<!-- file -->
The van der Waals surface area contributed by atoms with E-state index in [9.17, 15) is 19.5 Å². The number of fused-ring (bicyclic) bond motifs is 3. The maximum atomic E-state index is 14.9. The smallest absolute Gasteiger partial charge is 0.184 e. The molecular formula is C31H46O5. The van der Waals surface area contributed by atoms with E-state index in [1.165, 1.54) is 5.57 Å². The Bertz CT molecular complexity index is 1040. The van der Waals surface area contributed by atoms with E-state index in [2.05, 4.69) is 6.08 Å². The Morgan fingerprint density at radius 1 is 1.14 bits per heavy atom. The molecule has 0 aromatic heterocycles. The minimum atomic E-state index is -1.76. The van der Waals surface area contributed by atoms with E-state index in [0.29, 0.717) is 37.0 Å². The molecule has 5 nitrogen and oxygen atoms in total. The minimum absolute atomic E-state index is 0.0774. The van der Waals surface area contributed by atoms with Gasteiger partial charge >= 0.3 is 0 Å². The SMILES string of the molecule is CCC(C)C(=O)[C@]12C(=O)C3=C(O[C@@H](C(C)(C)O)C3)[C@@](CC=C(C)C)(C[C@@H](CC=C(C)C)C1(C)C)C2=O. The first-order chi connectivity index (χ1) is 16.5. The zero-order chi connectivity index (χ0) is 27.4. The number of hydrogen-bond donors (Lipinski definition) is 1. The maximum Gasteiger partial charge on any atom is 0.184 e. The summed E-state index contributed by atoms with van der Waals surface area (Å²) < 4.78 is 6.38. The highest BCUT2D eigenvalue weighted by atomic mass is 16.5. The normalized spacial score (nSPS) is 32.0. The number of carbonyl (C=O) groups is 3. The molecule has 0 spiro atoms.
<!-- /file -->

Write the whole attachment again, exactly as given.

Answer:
The van der Waals surface area contributed by atoms with E-state index in [9.17, 15) is 19.5 Å². The number of fused-ring (bicyclic) bond motifs is 3. The maximum atomic E-state index is 14.9. The smallest absolute Gasteiger partial charge is 0.184 e. The molecular formula is C31H46O5. The van der Waals surface area contributed by atoms with E-state index in [1.165, 1.54) is 5.57 Å². The Bertz CT molecular complexity index is 1040. The van der Waals surface area contributed by atoms with E-state index in [2.05, 4.69) is 6.08 Å². The Morgan fingerprint density at radius 1 is 1.14 bits per heavy atom. The molecule has 0 aromatic heterocycles. The minimum atomic E-state index is -1.76. The van der Waals surface area contributed by atoms with E-state index in [0.29, 0.717) is 37.0 Å². The molecule has 5 nitrogen and oxygen atoms in total. The minimum absolute atomic E-state index is 0.0774. The van der Waals surface area contributed by atoms with Gasteiger partial charge >= 0.3 is 0 Å². The SMILES string of the molecule is CCC(C)C(=O)[C@]12C(=O)C3=C(O[C@@H](C(C)(C)O)C3)[C@@](CC=C(C)C)(C[C@@H](CC=C(C)C)C1(C)C)C2=O. The first-order chi connectivity index (χ1) is 16.5. The zero-order chi connectivity index (χ0) is 27.4. The number of hydrogen-bond donors (Lipinski definition) is 1. The maximum Gasteiger partial charge on any atom is 0.184 e. The summed E-state index contributed by atoms with van der Waals surface area (Å²) < 4.78 is 6.38. The highest BCUT2D eigenvalue weighted by atomic mass is 16.5. The normalized spacial score (nSPS) is 32.0. The number of carbonyl (C=O) groups is 3. The molecule has 0 spiro atoms.